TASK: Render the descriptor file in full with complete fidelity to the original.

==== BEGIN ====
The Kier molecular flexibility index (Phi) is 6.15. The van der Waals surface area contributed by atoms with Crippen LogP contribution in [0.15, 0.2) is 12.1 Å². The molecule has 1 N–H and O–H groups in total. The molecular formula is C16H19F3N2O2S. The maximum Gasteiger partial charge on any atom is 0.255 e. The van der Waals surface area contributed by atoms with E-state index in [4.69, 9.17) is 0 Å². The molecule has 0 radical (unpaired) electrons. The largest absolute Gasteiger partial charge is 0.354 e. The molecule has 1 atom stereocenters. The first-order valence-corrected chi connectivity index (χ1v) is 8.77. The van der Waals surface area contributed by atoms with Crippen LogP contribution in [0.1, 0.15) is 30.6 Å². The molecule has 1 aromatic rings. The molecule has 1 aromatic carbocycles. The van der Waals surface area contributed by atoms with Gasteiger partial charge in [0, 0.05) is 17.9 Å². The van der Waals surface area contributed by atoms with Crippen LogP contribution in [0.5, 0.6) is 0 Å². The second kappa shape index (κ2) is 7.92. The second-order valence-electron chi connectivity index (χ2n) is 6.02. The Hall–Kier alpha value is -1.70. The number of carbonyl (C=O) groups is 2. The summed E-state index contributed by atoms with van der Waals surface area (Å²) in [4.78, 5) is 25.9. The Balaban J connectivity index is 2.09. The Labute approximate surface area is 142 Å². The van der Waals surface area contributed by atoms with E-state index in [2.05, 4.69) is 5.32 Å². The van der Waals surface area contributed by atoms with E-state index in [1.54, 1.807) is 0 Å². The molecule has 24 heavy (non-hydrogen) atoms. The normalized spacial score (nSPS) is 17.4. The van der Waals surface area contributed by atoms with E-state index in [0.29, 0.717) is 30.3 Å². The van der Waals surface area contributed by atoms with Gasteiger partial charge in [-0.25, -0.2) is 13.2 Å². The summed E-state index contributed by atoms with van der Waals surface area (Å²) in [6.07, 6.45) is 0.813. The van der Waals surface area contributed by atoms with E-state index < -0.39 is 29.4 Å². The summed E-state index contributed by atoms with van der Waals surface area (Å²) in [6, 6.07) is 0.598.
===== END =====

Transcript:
The Kier molecular flexibility index (Phi) is 6.15. The van der Waals surface area contributed by atoms with Crippen LogP contribution in [0.15, 0.2) is 12.1 Å². The molecule has 1 N–H and O–H groups in total. The molecular formula is C16H19F3N2O2S. The maximum Gasteiger partial charge on any atom is 0.255 e. The van der Waals surface area contributed by atoms with E-state index in [4.69, 9.17) is 0 Å². The molecule has 0 radical (unpaired) electrons. The largest absolute Gasteiger partial charge is 0.354 e. The molecule has 1 atom stereocenters. The first-order valence-corrected chi connectivity index (χ1v) is 8.77. The van der Waals surface area contributed by atoms with Crippen LogP contribution in [0.1, 0.15) is 30.6 Å². The molecule has 1 aromatic rings. The molecule has 1 aromatic carbocycles. The van der Waals surface area contributed by atoms with Gasteiger partial charge in [0, 0.05) is 17.9 Å². The van der Waals surface area contributed by atoms with Crippen LogP contribution in [0.5, 0.6) is 0 Å². The second kappa shape index (κ2) is 7.92. The second-order valence-electron chi connectivity index (χ2n) is 6.02. The Hall–Kier alpha value is -1.70. The number of carbonyl (C=O) groups is 2. The summed E-state index contributed by atoms with van der Waals surface area (Å²) in [4.78, 5) is 25.9. The Balaban J connectivity index is 2.09. The Labute approximate surface area is 142 Å². The van der Waals surface area contributed by atoms with E-state index in [2.05, 4.69) is 5.32 Å². The van der Waals surface area contributed by atoms with E-state index in [1.54, 1.807) is 0 Å². The molecule has 24 heavy (non-hydrogen) atoms. The normalized spacial score (nSPS) is 17.4. The van der Waals surface area contributed by atoms with E-state index in [0.29, 0.717) is 30.3 Å². The van der Waals surface area contributed by atoms with Gasteiger partial charge in [-0.25, -0.2) is 13.2 Å². The summed E-state index contributed by atoms with van der Waals surface area (Å²) in [6.07, 6.45) is 0.813. The van der Waals surface area contributed by atoms with E-state index < -0.39 is 29.4 Å². The summed E-state index contributed by atoms with van der Waals surface area (Å²) in [6, 6.07) is 0.598.